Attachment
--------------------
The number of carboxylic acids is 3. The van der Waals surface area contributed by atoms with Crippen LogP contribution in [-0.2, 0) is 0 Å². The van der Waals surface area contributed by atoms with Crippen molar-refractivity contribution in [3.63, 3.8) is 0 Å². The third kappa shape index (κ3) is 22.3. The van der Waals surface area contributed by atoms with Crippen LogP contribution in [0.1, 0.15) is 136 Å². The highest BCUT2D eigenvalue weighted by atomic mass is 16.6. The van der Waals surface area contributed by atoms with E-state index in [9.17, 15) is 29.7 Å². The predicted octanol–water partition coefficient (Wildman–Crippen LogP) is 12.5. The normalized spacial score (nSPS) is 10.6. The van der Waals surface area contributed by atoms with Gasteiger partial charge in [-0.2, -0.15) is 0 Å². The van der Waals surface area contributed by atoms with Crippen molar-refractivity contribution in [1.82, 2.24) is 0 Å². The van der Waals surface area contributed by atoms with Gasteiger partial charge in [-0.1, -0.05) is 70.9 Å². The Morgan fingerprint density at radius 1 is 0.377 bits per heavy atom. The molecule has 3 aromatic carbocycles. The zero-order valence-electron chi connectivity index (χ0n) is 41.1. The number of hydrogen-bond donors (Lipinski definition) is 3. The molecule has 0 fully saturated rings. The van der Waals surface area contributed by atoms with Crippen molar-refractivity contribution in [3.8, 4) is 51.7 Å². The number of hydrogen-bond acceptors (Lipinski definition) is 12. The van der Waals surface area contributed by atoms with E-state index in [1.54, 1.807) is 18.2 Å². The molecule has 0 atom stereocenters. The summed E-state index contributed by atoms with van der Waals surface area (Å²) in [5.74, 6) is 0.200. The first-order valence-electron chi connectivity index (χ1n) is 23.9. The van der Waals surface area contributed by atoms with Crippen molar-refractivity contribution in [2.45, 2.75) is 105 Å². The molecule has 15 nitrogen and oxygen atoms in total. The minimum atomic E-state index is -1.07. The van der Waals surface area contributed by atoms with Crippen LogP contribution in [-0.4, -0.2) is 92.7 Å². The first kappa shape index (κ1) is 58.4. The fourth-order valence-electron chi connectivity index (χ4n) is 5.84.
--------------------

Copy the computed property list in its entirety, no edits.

The number of carboxylic acids is 3. The van der Waals surface area contributed by atoms with Crippen LogP contribution in [-0.2, 0) is 0 Å². The van der Waals surface area contributed by atoms with Crippen molar-refractivity contribution in [3.63, 3.8) is 0 Å². The third kappa shape index (κ3) is 22.3. The van der Waals surface area contributed by atoms with Crippen LogP contribution in [0.1, 0.15) is 136 Å². The highest BCUT2D eigenvalue weighted by atomic mass is 16.6. The van der Waals surface area contributed by atoms with E-state index in [9.17, 15) is 29.7 Å². The predicted octanol–water partition coefficient (Wildman–Crippen LogP) is 12.5. The normalized spacial score (nSPS) is 10.6. The van der Waals surface area contributed by atoms with Gasteiger partial charge in [-0.2, -0.15) is 0 Å². The van der Waals surface area contributed by atoms with Crippen molar-refractivity contribution in [1.82, 2.24) is 0 Å². The van der Waals surface area contributed by atoms with Gasteiger partial charge in [-0.1, -0.05) is 70.9 Å². The Morgan fingerprint density at radius 1 is 0.377 bits per heavy atom. The molecule has 3 aromatic carbocycles. The zero-order valence-electron chi connectivity index (χ0n) is 41.1. The number of hydrogen-bond donors (Lipinski definition) is 3. The molecule has 0 fully saturated rings. The van der Waals surface area contributed by atoms with Crippen molar-refractivity contribution in [3.8, 4) is 51.7 Å². The number of hydrogen-bond acceptors (Lipinski definition) is 12. The van der Waals surface area contributed by atoms with E-state index in [1.54, 1.807) is 18.2 Å². The molecule has 0 atom stereocenters. The summed E-state index contributed by atoms with van der Waals surface area (Å²) in [5.74, 6) is 0.200. The first-order valence-electron chi connectivity index (χ1n) is 23.9. The van der Waals surface area contributed by atoms with Crippen molar-refractivity contribution in [2.45, 2.75) is 105 Å². The molecule has 15 nitrogen and oxygen atoms in total. The minimum atomic E-state index is -1.07. The van der Waals surface area contributed by atoms with Crippen LogP contribution in [-0.4, -0.2) is 92.7 Å². The first kappa shape index (κ1) is 58.4. The fourth-order valence-electron chi connectivity index (χ4n) is 5.84.